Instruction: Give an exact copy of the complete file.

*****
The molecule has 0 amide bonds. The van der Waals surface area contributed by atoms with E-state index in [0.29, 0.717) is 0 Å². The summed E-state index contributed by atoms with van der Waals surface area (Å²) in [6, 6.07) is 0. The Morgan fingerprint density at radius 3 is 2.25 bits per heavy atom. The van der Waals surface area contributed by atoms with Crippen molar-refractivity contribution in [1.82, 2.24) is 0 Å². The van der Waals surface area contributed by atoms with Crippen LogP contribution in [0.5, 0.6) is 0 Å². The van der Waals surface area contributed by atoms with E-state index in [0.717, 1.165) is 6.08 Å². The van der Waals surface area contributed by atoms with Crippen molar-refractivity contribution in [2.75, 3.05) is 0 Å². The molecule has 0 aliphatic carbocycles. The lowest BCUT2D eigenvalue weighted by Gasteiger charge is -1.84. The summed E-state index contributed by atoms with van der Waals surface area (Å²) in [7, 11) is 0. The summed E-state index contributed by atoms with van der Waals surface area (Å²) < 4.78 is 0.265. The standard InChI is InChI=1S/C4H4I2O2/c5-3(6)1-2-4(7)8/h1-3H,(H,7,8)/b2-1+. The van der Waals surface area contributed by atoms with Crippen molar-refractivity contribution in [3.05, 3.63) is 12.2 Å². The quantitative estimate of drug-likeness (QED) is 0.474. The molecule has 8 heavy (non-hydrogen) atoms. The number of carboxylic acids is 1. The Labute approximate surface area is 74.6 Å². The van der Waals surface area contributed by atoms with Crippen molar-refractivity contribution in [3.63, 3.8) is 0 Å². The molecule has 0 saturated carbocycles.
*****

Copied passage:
The molecule has 0 amide bonds. The van der Waals surface area contributed by atoms with E-state index in [0.29, 0.717) is 0 Å². The summed E-state index contributed by atoms with van der Waals surface area (Å²) in [6, 6.07) is 0. The Morgan fingerprint density at radius 3 is 2.25 bits per heavy atom. The van der Waals surface area contributed by atoms with Crippen molar-refractivity contribution in [1.82, 2.24) is 0 Å². The van der Waals surface area contributed by atoms with Crippen LogP contribution in [0.5, 0.6) is 0 Å². The van der Waals surface area contributed by atoms with E-state index in [0.717, 1.165) is 6.08 Å². The van der Waals surface area contributed by atoms with Crippen molar-refractivity contribution in [2.75, 3.05) is 0 Å². The molecule has 0 aliphatic carbocycles. The lowest BCUT2D eigenvalue weighted by Gasteiger charge is -1.84. The summed E-state index contributed by atoms with van der Waals surface area (Å²) in [7, 11) is 0. The summed E-state index contributed by atoms with van der Waals surface area (Å²) < 4.78 is 0.265. The standard InChI is InChI=1S/C4H4I2O2/c5-3(6)1-2-4(7)8/h1-3H,(H,7,8)/b2-1+. The van der Waals surface area contributed by atoms with Crippen molar-refractivity contribution in [3.05, 3.63) is 12.2 Å². The quantitative estimate of drug-likeness (QED) is 0.474. The molecule has 8 heavy (non-hydrogen) atoms. The number of carboxylic acids is 1. The Labute approximate surface area is 74.6 Å². The van der Waals surface area contributed by atoms with Crippen molar-refractivity contribution in [3.63, 3.8) is 0 Å². The molecule has 0 saturated carbocycles.